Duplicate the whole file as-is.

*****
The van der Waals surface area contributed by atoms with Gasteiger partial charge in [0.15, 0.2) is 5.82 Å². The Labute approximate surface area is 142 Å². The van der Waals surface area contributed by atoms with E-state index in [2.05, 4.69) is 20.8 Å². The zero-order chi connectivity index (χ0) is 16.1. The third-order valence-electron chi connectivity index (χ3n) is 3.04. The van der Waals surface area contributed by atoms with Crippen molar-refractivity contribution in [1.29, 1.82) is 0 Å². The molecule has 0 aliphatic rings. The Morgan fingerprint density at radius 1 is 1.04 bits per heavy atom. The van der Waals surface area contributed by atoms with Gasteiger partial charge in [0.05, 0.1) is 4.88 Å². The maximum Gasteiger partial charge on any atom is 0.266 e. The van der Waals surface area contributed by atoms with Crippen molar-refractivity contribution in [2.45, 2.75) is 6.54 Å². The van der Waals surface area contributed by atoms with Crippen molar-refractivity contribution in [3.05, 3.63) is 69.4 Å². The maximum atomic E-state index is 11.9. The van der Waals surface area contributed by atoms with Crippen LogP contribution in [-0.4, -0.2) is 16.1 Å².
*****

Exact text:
The van der Waals surface area contributed by atoms with Gasteiger partial charge in [0.15, 0.2) is 5.82 Å². The Labute approximate surface area is 142 Å². The van der Waals surface area contributed by atoms with E-state index in [2.05, 4.69) is 20.8 Å². The zero-order chi connectivity index (χ0) is 16.1. The third-order valence-electron chi connectivity index (χ3n) is 3.04. The van der Waals surface area contributed by atoms with Crippen molar-refractivity contribution in [1.29, 1.82) is 0 Å². The molecule has 0 aliphatic rings. The Morgan fingerprint density at radius 1 is 1.04 bits per heavy atom. The van der Waals surface area contributed by atoms with Gasteiger partial charge in [0.05, 0.1) is 4.88 Å². The maximum Gasteiger partial charge on any atom is 0.266 e. The van der Waals surface area contributed by atoms with Crippen molar-refractivity contribution in [2.45, 2.75) is 6.54 Å². The van der Waals surface area contributed by atoms with Crippen molar-refractivity contribution in [3.05, 3.63) is 69.4 Å². The maximum atomic E-state index is 11.9. The van der Waals surface area contributed by atoms with Crippen LogP contribution in [-0.4, -0.2) is 16.1 Å².